Well the Archbishop of Canterbury seems to have a full mail box these days. Reminds me of the ol Bee Gees song:
First the Presiding Bishop and the President of the House of Deputies wrote the ABC concerning D025 - the resolution concerning episcopal elections.
They reassured the ABC that B033 was not rescinded, rather it returned to the place it belonged, the conscience of the individual bishop and the standing committees. They in turn were to be guided by the experience of this Church, the Constitution and Canons, their understanding of the requirements for holy living, and our common life with others in the Communion.
That letter can be read about and accessed HERE.
Now it appears they have also written concerning C056. It can be read about and accessed HERE.
Both these letters are efforts to inform the Archbishop of Canterbury that what we have done is place the matter of decision making where it must finally be placed, in the conscience of bishops, the General Convention, the clergy and laity, as they each participate in the life of the Church.
These letters are important contributions to the ongoing efforts to inform the wider church of the work we do in relation to the call for justice, mercy and faithfulness. Read them.
And by now we may assume that the ABC, or at least his office, has received a letter sent from Archbishop Robert Duncan of the Anglican Church in North America and deposed bishop of Pittsburgh to the Anglican Communion. Archbishop Duncan makes the case for the great duality... the forces of good and evil. Here is what he says,
"Two Cities: One Choice
An Open Letter to the Anglican Communion
Dearest Brothers and Sisters in Christ,
There are times in the history of God’s people when the prevailing values and behaviors of those then in control of rival cities symbolizes a choice to be made by all of God’s people. For Anglicans such a moment has certainly arrived. The cities symbolizing the present choice are Bedford, Texas, and Anaheim, California. In the last month, the contrasting behaviors and values of the religious leaders who met in these two small cities made each a symbol of Anglicanism’s inescapable choice.
Jerusalem and Babylon come to mind as the Scriptural cities which are enduring symbols of choices to be made by God’s people, and of what can happen when God’s people make a choice for something other than God’s Way, God’s Truth, God’s Life, as set out in God’s Covenant, whether Old or New.
Charles Dickens contrasts London and Paris in the last quarter of the 18th Century in his Tale of Two Cities. Both cities are in crisis, but one operates from received values and behaviors, while the other attempts to re-make the world to its own revolutionary tastes.
St. Augustine of Hippo in his De Civitate Dei contrasts the City of God and the City of the World, explaining the fate of Rome in terms of the favor that comes from conforming to the behaviors and values of the Heavenly City as over against the Earthly City.
The Anglican Church in North America, whose leaders met at Bedford, Texas, from June 20th to June 25th, embraced the values and behaviors familiar to Christians in every age: daily repenting of human sin in disobeying the one Lord, embracing the need (both personal and corporate) of a divine Savior, and recommitting to the proclamation in word and deed of the gospel of transforming love. The unity at Bedford, despite very real differences, was palpable.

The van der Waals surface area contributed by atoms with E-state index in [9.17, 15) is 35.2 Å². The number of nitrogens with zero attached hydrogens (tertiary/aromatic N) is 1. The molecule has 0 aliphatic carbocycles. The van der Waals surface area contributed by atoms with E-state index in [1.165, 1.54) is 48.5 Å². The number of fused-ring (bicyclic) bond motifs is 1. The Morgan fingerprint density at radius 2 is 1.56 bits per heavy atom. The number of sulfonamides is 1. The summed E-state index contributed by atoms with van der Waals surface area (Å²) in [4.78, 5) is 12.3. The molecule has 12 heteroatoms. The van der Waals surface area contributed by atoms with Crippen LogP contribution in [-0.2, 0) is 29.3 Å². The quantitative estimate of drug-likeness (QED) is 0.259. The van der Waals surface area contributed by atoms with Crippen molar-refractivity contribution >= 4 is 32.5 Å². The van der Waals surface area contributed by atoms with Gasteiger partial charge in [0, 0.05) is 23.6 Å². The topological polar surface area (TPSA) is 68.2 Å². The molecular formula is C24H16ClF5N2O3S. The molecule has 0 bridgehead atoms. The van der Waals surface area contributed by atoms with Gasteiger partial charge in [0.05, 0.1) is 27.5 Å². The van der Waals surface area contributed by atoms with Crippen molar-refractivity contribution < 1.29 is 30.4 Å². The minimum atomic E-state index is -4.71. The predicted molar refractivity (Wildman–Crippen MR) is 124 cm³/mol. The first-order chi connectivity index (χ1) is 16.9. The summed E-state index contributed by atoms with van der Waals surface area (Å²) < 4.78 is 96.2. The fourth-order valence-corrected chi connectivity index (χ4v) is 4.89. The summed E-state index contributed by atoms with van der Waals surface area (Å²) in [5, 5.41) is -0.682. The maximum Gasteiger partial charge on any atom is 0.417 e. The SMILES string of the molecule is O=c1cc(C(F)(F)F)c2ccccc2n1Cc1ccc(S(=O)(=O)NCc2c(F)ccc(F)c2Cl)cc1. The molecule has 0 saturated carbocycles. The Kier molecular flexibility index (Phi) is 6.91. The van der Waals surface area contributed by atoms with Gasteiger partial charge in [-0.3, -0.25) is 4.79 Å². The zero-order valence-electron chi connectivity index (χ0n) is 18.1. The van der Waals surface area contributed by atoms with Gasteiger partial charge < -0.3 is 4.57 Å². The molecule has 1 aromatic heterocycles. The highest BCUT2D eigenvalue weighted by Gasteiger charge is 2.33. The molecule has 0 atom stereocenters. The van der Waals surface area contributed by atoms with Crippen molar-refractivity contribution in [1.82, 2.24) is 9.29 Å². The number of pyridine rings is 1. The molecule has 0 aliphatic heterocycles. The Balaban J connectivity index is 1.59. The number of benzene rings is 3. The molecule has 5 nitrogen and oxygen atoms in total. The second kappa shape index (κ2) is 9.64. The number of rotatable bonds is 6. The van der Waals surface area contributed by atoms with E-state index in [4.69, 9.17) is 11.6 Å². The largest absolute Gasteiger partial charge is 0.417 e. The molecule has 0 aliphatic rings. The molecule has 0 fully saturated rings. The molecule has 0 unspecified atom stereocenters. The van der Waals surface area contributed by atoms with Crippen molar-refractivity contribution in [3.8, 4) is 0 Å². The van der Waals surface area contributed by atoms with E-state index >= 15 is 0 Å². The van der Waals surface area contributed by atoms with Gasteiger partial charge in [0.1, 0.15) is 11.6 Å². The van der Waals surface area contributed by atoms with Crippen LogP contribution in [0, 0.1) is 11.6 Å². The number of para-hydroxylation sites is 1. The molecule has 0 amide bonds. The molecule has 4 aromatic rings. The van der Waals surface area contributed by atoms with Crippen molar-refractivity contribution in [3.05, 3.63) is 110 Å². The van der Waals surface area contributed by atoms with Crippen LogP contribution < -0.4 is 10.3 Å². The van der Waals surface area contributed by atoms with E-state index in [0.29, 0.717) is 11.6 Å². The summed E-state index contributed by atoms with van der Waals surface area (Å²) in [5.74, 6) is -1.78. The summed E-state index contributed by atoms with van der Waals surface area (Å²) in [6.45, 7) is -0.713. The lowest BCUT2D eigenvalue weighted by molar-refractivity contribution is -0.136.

The Episcopal Church, whose leaders met at Anaheim, California, from July 8th to 17th, blessed the values and behaviors of a re-defined Christianity: enabling a revisionist anthropology, budgeting litigation rather than evangelism, and confusing received understandings of Scriptural truth, not least concerning the necessity of individual salvation in Christ Jesus. At Anaheim, there were those who valiantly stood against the revolutionary majority, and their pain and grief at what was happening was heartbreaking for all who saw it, not least for their brothers and sisters in the Anglican Church in North America.
The North American poet, Robert Frost, once wrote: "Two roads diverged in a wood, and I took the road less traveled by. That has made all the difference." For Anglican Christians, for the Instruments of Unity (Communion), for interdependent Provinces, for ordinary believers, there is a choice to be made. The choice is between two religions, two roads, two cities, two sets of conflicting values and behaviors. In Deuteronomy, chapter 30, Moses sets the choice as between blessing and curse, life and death. For contemporary Anglicanism the present choice is this stark.
I write this humbly and as a sinner. I also write it as one whose hope is in Christ alone, and with deepest love for all for whom He died and rose again.
Faithfully and Obediently,
The Most Reverend Robert William Duncan, D.D.
Archbishop of the Anglican Church in North America
Anglican Bishop of Pittsburgh"
What Duncan has written is no surprise. But let us be clear: what he has written is that ACNA is, in his mind, an instrument of life, and The Episcopal Church is an instrument of death. ACNA a blessing and TEC a curse.
That precise statement of the duality and the identification of one church with blessing and life and Christ and the other with curse and death and no-Christ is what makes it impossible to consider a world wide Anglican Communion in which both TEC and ACNA are understood to be Provinces in North America.
The Archbishop of ACNA is setting an impossible stand and daring the Anglican Communion to buy on to it as righteousness.
He wrote the letter to thin air, as "An open letter to the Anglican Communion." It betrays a level of arrogance that is remarkable, even for the realignment community.
Perhaps it went to the dead letter box for thin air delivery. A letter to everybody is, after all, a letter to nobody.